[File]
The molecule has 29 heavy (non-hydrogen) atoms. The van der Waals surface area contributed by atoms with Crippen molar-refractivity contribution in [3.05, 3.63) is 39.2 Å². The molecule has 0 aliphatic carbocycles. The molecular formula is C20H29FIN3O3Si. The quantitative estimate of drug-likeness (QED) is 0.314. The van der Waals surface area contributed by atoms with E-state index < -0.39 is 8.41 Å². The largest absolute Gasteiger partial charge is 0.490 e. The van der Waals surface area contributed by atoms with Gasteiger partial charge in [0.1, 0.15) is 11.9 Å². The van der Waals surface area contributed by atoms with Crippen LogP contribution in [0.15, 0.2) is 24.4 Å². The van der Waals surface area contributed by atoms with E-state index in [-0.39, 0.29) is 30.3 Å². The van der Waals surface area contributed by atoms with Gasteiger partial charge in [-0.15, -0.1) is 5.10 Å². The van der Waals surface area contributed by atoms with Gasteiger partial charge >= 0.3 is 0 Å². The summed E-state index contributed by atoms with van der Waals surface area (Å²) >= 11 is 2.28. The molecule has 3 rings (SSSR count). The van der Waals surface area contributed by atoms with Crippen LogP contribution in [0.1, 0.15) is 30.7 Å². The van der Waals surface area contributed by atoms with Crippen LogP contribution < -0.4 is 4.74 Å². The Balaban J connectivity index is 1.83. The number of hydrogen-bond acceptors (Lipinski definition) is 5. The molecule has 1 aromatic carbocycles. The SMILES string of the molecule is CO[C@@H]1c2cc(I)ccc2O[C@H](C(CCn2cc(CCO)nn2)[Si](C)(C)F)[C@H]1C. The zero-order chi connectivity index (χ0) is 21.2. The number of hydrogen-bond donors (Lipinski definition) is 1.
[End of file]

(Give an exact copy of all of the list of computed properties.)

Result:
The molecule has 29 heavy (non-hydrogen) atoms. The van der Waals surface area contributed by atoms with Crippen molar-refractivity contribution in [3.05, 3.63) is 39.2 Å². The molecule has 0 aliphatic carbocycles. The molecular formula is C20H29FIN3O3Si. The quantitative estimate of drug-likeness (QED) is 0.314. The van der Waals surface area contributed by atoms with E-state index < -0.39 is 8.41 Å². The largest absolute Gasteiger partial charge is 0.490 e. The van der Waals surface area contributed by atoms with Gasteiger partial charge in [0.1, 0.15) is 11.9 Å². The van der Waals surface area contributed by atoms with Crippen LogP contribution in [0.15, 0.2) is 24.4 Å². The van der Waals surface area contributed by atoms with E-state index in [-0.39, 0.29) is 30.3 Å². The van der Waals surface area contributed by atoms with Gasteiger partial charge in [-0.15, -0.1) is 5.10 Å². The van der Waals surface area contributed by atoms with Gasteiger partial charge >= 0.3 is 0 Å². The summed E-state index contributed by atoms with van der Waals surface area (Å²) >= 11 is 2.28. The molecule has 3 rings (SSSR count). The van der Waals surface area contributed by atoms with Crippen LogP contribution in [0.1, 0.15) is 30.7 Å². The van der Waals surface area contributed by atoms with Crippen LogP contribution < -0.4 is 4.74 Å². The Balaban J connectivity index is 1.83. The number of hydrogen-bond acceptors (Lipinski definition) is 5. The molecule has 1 aromatic carbocycles. The SMILES string of the molecule is CO[C@@H]1c2cc(I)ccc2O[C@H](C(CCn2cc(CCO)nn2)[Si](C)(C)F)[C@H]1C. The zero-order chi connectivity index (χ0) is 21.2. The number of hydrogen-bond donors (Lipinski definition) is 1.